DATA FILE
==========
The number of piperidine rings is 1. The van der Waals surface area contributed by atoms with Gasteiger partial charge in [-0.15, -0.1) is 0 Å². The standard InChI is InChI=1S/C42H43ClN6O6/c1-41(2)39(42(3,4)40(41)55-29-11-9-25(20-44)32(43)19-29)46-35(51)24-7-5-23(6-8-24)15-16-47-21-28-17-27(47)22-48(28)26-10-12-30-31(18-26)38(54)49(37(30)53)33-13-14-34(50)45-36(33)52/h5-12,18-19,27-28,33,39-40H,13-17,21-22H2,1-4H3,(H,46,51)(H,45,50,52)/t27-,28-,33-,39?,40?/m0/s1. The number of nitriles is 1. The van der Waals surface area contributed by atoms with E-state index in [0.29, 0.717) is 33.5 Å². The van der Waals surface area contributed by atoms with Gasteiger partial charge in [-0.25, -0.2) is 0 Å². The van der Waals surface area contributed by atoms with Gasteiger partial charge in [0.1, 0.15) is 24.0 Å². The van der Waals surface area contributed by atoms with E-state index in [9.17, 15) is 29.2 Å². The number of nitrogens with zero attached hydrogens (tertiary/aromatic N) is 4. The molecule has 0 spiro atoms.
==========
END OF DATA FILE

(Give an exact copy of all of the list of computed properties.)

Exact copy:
The number of piperidine rings is 1. The van der Waals surface area contributed by atoms with Gasteiger partial charge in [-0.15, -0.1) is 0 Å². The standard InChI is InChI=1S/C42H43ClN6O6/c1-41(2)39(42(3,4)40(41)55-29-11-9-25(20-44)32(43)19-29)46-35(51)24-7-5-23(6-8-24)15-16-47-21-28-17-27(47)22-48(28)26-10-12-30-31(18-26)38(54)49(37(30)53)33-13-14-34(50)45-36(33)52/h5-12,18-19,27-28,33,39-40H,13-17,21-22H2,1-4H3,(H,46,51)(H,45,50,52)/t27-,28-,33-,39?,40?/m0/s1. The number of nitriles is 1. The van der Waals surface area contributed by atoms with E-state index in [0.29, 0.717) is 33.5 Å². The van der Waals surface area contributed by atoms with Gasteiger partial charge in [-0.25, -0.2) is 0 Å². The van der Waals surface area contributed by atoms with Gasteiger partial charge in [0.1, 0.15) is 24.0 Å². The van der Waals surface area contributed by atoms with E-state index in [9.17, 15) is 29.2 Å². The number of nitrogens with zero attached hydrogens (tertiary/aromatic N) is 4. The molecule has 0 spiro atoms.